Is it okay to round the back during deadlifts? Does it increase the risk of injury? Why is form important? You will find the answer to all of these questions (and many more) below. Exercising too strictly can sometimes prevent you from progressing in the amount you could. Exercising too loosely can sometimes prevent you from exercising due to injury. Balance is key, as it is with everything else.

Good Form

What does it mean to have good form? Why is it important? A good form is that which allows the individual to perform the selected exercise in a safe manner, in the way that the exercise’s inventor intended. This minimizes the risk of injury and the amount of ego lifting (Exercising improperly so as to lift more weight for the sole sake of the ego and feeling confident in oneself) and maximizing the amount of strength or hypertrophy gain. Minimizing the risk of injury keeps the individual exercising without a halt in progress. Reducing ego lifting helps keep the injury-free status. Having poor form leads not only to injury, but also to worse gains and neuromuscular adaptations.

When Bad Form is good

There are certain occasions in which practicing loose or less strict form is beneficial to the individual and either does not increase the risk of injury, or increases it insignificantly. Beginners should always have “textbook” form in order to learn the movement patterns correctly. A prime example of this is the cheat curl. The cheat curl is performed in the same way as its’ strict variant, with added hip and leg drive, caused by bending the knees and the lower back on the start of the concentric portion of the lift and straightening them on the way up. Does this increase the risk of injury? Yes and no. If an individual were never to have lifted more than 30 kg on the curl, hopping up to 80 kg would be a bad idea. This goes for every other exercise. Many individuals do this exercise for the purpose of biceps training but do not realize that it is not very useful in regards to that specific muscle. Cheat curls are used for overloading the forearms, because the momentum allows the weight that the biceps cannot lift by themselves to be moved.

Another exercise in which strict form is not key is rows. Cheat rows have two benefits that make them a great replacement for their strict alternatives. Firstly, the weighted stretch provided by 180 kg is much larger than the one provided by 100. This results in more hypertrophy over time than doing strict rows. The other benefit is that the cheat row has carryover to the strict row. If an individual were to increase his strength on the cheat row, the strict row would also increase. This means that the strict variation is replaceable in favor of the one with loose form. An important thing to mention is that cheating has its’ own limits and while form is not as important on rows as on other lifts, some rules still apply. “Rowing” for 10 cm is not rowing. Go through as much range of motion as you possibly can, but remember that full ROM will not be possible with very high weight. When the ROM gets too short, it is time to lower the weight. You yourself judge what is too short.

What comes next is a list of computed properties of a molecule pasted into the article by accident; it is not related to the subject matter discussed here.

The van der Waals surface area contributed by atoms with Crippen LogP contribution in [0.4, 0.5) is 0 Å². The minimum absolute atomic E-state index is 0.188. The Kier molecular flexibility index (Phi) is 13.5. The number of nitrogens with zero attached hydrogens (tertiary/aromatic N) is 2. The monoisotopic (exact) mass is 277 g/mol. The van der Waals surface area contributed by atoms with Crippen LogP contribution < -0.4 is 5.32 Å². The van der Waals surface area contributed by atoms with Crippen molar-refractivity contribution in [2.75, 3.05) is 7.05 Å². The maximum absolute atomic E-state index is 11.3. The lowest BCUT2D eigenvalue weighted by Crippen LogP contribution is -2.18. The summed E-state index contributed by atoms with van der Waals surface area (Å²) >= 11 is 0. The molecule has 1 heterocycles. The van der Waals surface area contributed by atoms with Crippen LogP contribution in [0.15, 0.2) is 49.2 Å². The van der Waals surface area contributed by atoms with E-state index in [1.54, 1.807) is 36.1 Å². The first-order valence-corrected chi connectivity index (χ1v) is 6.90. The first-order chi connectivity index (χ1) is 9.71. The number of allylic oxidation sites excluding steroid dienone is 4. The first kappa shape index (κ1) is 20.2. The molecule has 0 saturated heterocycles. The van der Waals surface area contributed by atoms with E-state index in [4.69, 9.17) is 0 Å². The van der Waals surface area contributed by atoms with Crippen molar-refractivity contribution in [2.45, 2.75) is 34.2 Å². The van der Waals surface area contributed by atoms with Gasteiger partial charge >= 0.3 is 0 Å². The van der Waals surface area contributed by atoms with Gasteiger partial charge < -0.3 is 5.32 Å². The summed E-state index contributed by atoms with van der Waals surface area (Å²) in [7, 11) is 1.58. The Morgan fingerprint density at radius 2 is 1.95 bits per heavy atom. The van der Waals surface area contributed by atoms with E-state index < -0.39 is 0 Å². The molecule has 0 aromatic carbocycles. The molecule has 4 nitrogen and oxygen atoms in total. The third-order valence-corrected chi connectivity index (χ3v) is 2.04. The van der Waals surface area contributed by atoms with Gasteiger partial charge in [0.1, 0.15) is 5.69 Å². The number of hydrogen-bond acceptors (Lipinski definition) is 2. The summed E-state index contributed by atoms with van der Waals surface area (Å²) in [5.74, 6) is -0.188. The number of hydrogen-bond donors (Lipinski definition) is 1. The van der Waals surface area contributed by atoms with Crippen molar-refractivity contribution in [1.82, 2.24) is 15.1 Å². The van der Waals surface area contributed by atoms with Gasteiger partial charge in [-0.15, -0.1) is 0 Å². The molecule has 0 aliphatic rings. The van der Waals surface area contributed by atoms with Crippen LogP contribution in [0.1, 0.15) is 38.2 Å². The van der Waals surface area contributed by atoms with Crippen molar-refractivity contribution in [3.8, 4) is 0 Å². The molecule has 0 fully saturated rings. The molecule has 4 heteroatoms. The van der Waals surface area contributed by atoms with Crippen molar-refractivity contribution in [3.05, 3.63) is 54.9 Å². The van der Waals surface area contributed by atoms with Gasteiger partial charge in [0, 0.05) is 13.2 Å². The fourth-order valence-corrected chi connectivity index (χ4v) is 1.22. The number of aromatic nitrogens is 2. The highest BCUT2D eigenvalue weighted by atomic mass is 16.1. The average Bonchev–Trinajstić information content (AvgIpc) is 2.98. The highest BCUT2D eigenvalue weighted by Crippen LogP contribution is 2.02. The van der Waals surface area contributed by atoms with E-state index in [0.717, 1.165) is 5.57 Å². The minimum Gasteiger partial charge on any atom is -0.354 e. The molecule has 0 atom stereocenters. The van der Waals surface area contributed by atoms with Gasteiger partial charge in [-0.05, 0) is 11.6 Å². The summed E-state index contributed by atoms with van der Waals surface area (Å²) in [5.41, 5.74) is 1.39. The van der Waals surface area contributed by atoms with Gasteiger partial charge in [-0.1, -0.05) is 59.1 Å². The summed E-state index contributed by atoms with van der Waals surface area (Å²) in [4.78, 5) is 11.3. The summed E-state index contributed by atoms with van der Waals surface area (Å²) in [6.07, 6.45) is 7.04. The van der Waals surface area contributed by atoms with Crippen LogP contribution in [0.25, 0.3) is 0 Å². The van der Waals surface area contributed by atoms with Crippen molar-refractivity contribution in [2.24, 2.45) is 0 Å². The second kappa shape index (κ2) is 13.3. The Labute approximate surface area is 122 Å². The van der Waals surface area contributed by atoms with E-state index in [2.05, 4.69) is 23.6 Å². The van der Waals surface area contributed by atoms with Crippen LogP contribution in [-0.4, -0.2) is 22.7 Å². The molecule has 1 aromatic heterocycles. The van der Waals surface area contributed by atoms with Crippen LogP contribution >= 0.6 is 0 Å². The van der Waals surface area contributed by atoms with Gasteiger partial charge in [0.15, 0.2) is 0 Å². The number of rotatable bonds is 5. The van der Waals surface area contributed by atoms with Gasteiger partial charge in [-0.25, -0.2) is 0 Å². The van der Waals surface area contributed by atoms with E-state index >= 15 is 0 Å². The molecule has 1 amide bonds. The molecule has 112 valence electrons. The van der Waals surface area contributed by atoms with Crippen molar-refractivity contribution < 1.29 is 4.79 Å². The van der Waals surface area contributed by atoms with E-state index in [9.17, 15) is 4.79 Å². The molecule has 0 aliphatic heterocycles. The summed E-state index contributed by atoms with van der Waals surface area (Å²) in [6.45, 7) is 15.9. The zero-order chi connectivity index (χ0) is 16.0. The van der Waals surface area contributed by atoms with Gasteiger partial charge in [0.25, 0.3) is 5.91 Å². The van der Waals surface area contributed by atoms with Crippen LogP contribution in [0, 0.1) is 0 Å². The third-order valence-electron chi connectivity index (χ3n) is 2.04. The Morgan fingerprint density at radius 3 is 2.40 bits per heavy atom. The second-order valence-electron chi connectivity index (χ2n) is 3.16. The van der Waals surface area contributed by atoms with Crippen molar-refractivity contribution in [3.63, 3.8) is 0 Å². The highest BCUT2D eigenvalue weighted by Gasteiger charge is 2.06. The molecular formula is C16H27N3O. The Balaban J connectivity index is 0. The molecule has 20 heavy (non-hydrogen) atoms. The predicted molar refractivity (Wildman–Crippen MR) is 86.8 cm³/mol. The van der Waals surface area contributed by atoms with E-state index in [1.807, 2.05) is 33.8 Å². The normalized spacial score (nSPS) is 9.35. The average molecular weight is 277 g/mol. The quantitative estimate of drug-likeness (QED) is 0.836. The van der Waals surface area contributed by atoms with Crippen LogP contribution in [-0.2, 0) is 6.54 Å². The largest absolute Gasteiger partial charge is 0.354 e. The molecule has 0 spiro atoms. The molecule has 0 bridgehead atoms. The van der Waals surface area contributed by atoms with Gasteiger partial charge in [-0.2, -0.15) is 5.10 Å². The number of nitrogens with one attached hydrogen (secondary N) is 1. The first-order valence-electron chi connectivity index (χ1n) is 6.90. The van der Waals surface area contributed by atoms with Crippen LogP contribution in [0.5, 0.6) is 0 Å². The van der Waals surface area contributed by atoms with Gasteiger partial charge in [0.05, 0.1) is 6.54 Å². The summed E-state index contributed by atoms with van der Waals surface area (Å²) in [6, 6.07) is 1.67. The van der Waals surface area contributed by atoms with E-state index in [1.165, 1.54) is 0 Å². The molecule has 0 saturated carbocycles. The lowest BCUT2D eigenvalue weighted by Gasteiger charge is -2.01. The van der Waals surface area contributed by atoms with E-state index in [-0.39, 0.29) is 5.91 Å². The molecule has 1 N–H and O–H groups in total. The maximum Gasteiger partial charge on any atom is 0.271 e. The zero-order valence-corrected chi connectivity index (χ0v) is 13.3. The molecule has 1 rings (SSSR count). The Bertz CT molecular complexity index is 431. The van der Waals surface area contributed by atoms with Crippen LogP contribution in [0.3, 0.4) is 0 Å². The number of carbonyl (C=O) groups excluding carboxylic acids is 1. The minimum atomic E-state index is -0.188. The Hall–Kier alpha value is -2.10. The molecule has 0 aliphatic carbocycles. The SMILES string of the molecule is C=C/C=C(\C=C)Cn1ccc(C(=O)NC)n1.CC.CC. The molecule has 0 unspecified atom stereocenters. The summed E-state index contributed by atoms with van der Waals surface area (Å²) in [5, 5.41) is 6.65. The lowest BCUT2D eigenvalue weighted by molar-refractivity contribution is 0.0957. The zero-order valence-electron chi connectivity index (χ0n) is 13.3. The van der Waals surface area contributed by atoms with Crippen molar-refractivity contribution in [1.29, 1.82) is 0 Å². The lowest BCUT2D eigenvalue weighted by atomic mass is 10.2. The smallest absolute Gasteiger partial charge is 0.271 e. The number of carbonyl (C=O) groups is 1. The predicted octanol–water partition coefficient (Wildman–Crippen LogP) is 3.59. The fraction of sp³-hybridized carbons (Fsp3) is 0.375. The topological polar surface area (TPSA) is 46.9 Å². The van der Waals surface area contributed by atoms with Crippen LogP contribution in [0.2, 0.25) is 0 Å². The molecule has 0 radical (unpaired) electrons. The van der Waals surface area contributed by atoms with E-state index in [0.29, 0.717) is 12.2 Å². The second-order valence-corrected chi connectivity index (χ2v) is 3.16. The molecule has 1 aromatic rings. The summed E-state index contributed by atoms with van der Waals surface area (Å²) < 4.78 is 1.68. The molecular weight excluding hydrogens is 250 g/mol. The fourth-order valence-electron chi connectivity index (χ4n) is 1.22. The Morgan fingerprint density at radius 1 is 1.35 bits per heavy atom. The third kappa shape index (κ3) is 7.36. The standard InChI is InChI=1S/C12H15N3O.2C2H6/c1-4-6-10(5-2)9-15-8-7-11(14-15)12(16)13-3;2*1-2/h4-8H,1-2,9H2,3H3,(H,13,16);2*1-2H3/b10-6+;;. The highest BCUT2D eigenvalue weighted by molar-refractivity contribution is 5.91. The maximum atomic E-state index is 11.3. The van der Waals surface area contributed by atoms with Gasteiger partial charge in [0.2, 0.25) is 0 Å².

Everyone has seen videos of people deadlifting with their backs resembling that of a terrified cat, with their bodies shaped like a reverse “U”. Let us clarify one thing: utilizing this technique does allow for the individual to lift more weight, in most cases. However, is it safe? Again, yes and no. It is hard to say. A beginner should never do this, as the development of his spinal erectors is insufficient to prevent injury in the case of a rounded lower back. An experienced lifter might be able to get away with doing this a couple of times without consequences, but it should never replace the strict form of the deadlift. The only way to cheat safely when deadlifting is by rounding the upper back. Beginners should not do this either, but experienced lifters and elites can do it without issues. Rounding the upper back shortens the range of motion and makes for an easier lift off the ground. Shortly: if you are not a beginner and you must round the back, do it with the upper part.

When Not to Cheat

There are certain exercises in which one should never cheat. This is either due to there being no benefits in cheating or due to the increased injury risk outweighing the possible benefits. An example of the first reason not to cheat is the pull-up. Kipping or utilizing any other sort of momentum on the pull up will not result in more hypertrophy or strength adaptations. An example of the second reason not to cheat is the squat. Doing only half of the repetition leaves room for many sorts of injuries. The easiest example of this is when going near failure and accidentally failing with 140 kg on the back. What happens to the knees of an individual who has never squatted ATG (Ass to Grass), but suddenly almost sits on the floor? A moderate injury, if lucky. If partial repetitions are the desire, one should always do them automatically, and not manually. Automatic partial range of motion in this case means that the pins of the squat rack are in the exact vertical position on which the individual wants the eccentric portion of the repetition to end.


Some exercises benefit the individual for cheating. Some injure him. The most important thing to do is to learn the biomechanics of exercise and thus think about which effects utilizing loose form will bring about. Beginners are not do perform any exercise with loose form. Deadlifting with a rounded lower back is almost never okay. Deadlifting with a rounded upper back is much better, but still not for beginners. One should never perform exercises in a manual eccentric partial range of motion.


/Milos Askovic

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